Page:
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Letters to the Editor: Dec. 2, 2015



Oklahoma Gazette provides an open forum for the discussion of all points of view in its Letters to the Editor section. The Gazette reserves the right to edit letters for length and clarity. Letters can be mailed, faxed, emailed to or sent online at Include a city of residence and contact number for verification.

Victims matter

As the trial of former Oklahoma City police officer Daniel Holtzclaw continues, many in our community have started to gather outside the courthouse during each hearing to offer support to the accusers. I wanted to take this opportunity to bring attention to the important issues these demonstrators have raised.

The fact that every one of the 13 alleged victims is a black woman from our community, while the jury is entirely white and mostly male, raises legitimate concerns about fairness in our justice system. Too many in our community feel marginalized and excluded from the systems that are supposed to protect us.

This theme came up again and again in accusers’ testimonies. Many of these women have criminal records, having used drugs or worked as prostitutes in the past, and claim that they did not come forward with information until now out of fear that nobody would believe them. They claim that they were targeted in the first place because they would be viewed as unreliable, even disposable. After taking the stand, many of these women found their character under attack.

That’s why I believe these protests are so important. All black women matter. Nobody should feel like society does not support or value them.

— Chris Harrison, Millwood Public School Board of Education president and candidate for House District 97 Oklahoma City

Green penalties?

At a time when scientists and even politicians (although not those from Oklahoma) believe that humanity is making the largest impact on climate change, here we have a corporation — OG&E — that wishes to be a monopoly in providing electricity using mostly fossil fuels. We live in a state with abundant wind and sun; both are renewable sources of energy, and apparently, homeowners and business owners who wish to invest in such energy may receive a penalty tariff if OG&E gets its way with the Corporation Commission.

In a time when our state is facing financial crisis after crisis, it would seem investing in renewable energy will save taxpayer money in the long run. More money in a taxpayer’s pocket means more spending, and that is what helps our economy grow. Our state should be the first state to launch investments in renewable sources of energy, not the last.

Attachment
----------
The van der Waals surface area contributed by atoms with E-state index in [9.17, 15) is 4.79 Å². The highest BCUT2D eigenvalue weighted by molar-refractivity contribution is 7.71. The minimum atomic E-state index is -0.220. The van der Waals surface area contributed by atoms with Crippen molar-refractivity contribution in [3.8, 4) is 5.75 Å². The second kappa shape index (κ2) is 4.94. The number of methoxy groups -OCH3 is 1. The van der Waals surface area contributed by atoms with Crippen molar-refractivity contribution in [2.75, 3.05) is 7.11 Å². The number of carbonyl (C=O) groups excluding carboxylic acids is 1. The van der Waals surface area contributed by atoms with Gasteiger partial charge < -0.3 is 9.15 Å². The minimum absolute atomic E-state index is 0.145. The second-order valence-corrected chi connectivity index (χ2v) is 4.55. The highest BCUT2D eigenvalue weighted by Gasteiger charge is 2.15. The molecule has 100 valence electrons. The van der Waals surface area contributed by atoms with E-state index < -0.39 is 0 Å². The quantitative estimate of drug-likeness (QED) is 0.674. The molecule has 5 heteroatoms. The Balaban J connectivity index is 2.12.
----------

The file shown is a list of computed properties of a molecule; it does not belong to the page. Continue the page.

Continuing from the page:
Let’s gain national recognition for our willingness to embrace technologies that can help us be independent from the oil and gas special interests. I say no to a proposed tariff OG&E wants the Corporation Commission to levy penalties on homeowners and business owners wishing to invest in renewable sources of energy.

— Susan Bishop Edmond

Reject tariff

I am against the tariffs OG&E wants to charge residential and business customers who create electricity with solar or wind.

These rates are discriminatory and punitive. The “demand” charge would mean that a customer’s bill would be based on the moment of highest usage within a month, no matter how much energy is used.

No other investor-owned utility in the U.S. has been allowed to charge residential customers in this way. The Corporation Commission must protect customers from such an outrageous and unfair charge.

At a time when our planet is warming to disastrous effect, we must not prevent the development of renewable sources of energy. These OG&E rates would kill economic growth in solar and wind installation and the local jobs associated with it.

Citizens, churches, schools and businesses have made private investments in solar and wind, and the proposed tariffs would dramatically reduce the return on those investments.

OG&E customers already pay a basic fee for connection to the grid. Citizens and businesses producing energy from solar and wind will actually be giving energy to OG&E. To add charges is punitive and meant to discourage the development of renewable energy, which we must do to save life on the planet.

I urge the Corporation Commission to reject OG&E’s requested tariffs.

— Pat Hoerth Oklahoma City

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